The 33rd Annual Meeting of the American Society for Laser Medicine and Surgery (ASLMS) – Laser 2013 took place this year on April 5-7, with preconference activities on April 3rd and 4th. Held in Boston, MA, the conference covered a range of topics regarding cutting-edge techniques, products and research in laser medicine and surgery. The following are a few highlights from the conference.
Reduction Of Axillary Hair
In an e-poster titled Reduction of Axillary Hair of All Colors after Single Treatment with Microwave Technology, Jeremy A. Brauer, MD, and colleagues explored techniques for removing unwanted hair, noting the options are varied and often produce diverse results. With the implementation of the theory of selective photothermolysis, lasers have been developed to target follicles to achieve permanent hair removal. Permanent hair removal occurs more consistently with darker hair as compared to lighter hair.
In a single-center, prospective study of individuals with unwanted axillary hair growth, 6 women and 1 man with an average age of 36.7 years were enrolled. Patients had natural hair colors of brown (N=3), light brown and/or blonde (N=3) and blonde/red (N=1). Patients were treated with a noninvasive focused microwave energy device (miraDry System, Miramar Labs, Sunnyvale, CA).
Immediately after treatment, patients reported mild discomfort, edema and bruising, with an average duration of 6 days. At 30 days post-treatment, an average reduction of 43% in axillary hair was noted across hair types. The authors note that multiple treatments could be performed and that longer follow-up is needed.
Treatment Of Acne Scars
Nazanin Saedi and colleagues developed a single-center study to assess the safety and efficacy of fractional ablative radiofrequency (RF Pixel, Alma Lasers, Chicago, IL) for the treatment of acne scars that was explored in their presentation Fractional Ablative Radiofrequency for the Treatment of Acne Scars — Safety and Efficacy Study. The study included 10 patients with mild to moderate rolling boxcar acne scars. Full-face treatment consisted of 4 passes for a total energy of 360 W.
The investigating physician assessed improvement based on visual appearance and fixed magnification photography. Both the patients and the treating physician rated improvement as very good to excellent. Treatment was moderately well tolerated, with no sequelae of dyspigmentation, prolonged erythema or scarring. Photographic results did not show improvement in acne scarring severity; however, the researchers noted there is a possibility that variations in lighting, distance and camera angle of the photographs may explain differing results.
Dangers Of Smoke Plume In Hair Removal
Laser hair removal is one of the most popular aesthetic procedures in current practice, but the smoke plume that accompanies this procedure produces an unpleasant odor. In addition to the unpleasant smell, the resulting smoke plume may pose a potential health risk. In an abstract titled Smoke Plume from Laser Hair Removal: Gas-Chromatography Analysis, Gary Chuang and colleagues described a study they conducted to determine the contents of smoke plume that results from laser hair removal.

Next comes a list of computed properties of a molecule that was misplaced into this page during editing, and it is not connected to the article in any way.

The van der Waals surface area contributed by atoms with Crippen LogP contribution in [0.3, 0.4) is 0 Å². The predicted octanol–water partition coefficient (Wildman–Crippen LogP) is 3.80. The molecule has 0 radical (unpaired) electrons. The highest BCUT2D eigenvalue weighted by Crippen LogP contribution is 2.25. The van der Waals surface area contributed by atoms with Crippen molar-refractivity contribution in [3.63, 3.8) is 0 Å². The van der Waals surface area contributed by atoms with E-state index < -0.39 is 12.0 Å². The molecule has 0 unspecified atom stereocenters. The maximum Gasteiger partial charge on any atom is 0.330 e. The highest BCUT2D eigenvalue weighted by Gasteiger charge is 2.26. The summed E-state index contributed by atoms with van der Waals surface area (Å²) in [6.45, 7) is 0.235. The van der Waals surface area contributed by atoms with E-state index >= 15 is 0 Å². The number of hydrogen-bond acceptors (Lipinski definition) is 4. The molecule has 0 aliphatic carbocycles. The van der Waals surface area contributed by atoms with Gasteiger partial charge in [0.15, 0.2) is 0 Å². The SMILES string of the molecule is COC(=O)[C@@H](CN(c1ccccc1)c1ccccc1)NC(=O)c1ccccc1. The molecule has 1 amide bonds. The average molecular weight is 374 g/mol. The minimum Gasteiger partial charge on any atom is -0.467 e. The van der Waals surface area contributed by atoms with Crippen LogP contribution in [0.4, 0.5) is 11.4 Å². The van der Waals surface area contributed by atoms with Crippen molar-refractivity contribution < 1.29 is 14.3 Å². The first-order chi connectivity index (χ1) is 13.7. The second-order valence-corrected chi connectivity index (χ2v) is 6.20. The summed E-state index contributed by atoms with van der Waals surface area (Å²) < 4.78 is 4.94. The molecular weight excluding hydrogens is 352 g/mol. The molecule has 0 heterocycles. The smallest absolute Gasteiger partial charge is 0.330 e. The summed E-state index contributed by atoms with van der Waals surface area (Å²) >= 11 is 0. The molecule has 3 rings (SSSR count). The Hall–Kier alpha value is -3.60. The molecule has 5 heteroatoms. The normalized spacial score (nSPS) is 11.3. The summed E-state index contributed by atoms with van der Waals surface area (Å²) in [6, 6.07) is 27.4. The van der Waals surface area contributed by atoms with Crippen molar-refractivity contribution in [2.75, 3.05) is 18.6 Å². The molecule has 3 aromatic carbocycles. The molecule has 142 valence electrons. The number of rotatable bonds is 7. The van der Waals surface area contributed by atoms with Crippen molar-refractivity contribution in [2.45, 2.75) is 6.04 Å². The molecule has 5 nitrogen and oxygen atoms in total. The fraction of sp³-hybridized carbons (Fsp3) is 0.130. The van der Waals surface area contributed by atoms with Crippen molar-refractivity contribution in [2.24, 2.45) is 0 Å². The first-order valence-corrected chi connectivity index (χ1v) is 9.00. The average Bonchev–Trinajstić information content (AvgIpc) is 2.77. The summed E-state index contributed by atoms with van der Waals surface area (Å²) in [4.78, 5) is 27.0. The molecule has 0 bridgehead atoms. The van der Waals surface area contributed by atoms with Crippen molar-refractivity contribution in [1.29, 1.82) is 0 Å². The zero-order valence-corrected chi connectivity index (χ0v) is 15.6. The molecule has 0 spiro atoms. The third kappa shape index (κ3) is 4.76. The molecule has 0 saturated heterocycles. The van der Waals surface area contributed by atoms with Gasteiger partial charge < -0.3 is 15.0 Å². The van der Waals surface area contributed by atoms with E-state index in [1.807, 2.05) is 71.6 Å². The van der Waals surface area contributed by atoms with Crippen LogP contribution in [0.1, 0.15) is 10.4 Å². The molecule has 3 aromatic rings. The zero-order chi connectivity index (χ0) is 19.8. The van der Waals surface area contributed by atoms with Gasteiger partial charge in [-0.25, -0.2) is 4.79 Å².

Using gas chromatography with mass spectroscopy, the study identified volatile organic hydrocarbons produced during laser hair removal, including known carcinogens. As a result, the researchers advocate the use of a smoke evacuator system when performing this procedure. They also note that further studies are needed to investigate best practices for eliminating smoke plume during laser hair removal.
In Real-Time Melanin Measurements to Optimize Treatment Settings and Avoid Complications, E. Victor Ross and colleagues state that assessment of epidermal melanin content with the naked eye is inconsistent and inaccurate, which may lead to poor treatment results. The predictive value of real-time Melanin Index (MI) measurements for appropriate treatment settings was evaluated across 5 treatment centers in a prior study and 450 additional patients were included for further verification/validation and optimization. Experienced operators assessed treatment settings compared to “skintel” settings provided by the system and based on MI readings (Icon™ and Skintel™ Melanin Reader, Palomar Medical, MA). Per the findings, utilizing real-time measurement of epidermal melanin content accurately guides the selection of appropriate treatment settings, which can result in improved safety.
For more information about the Laser 2013 Annual Meeting, please visit http://www.aslms.org/index.shtml.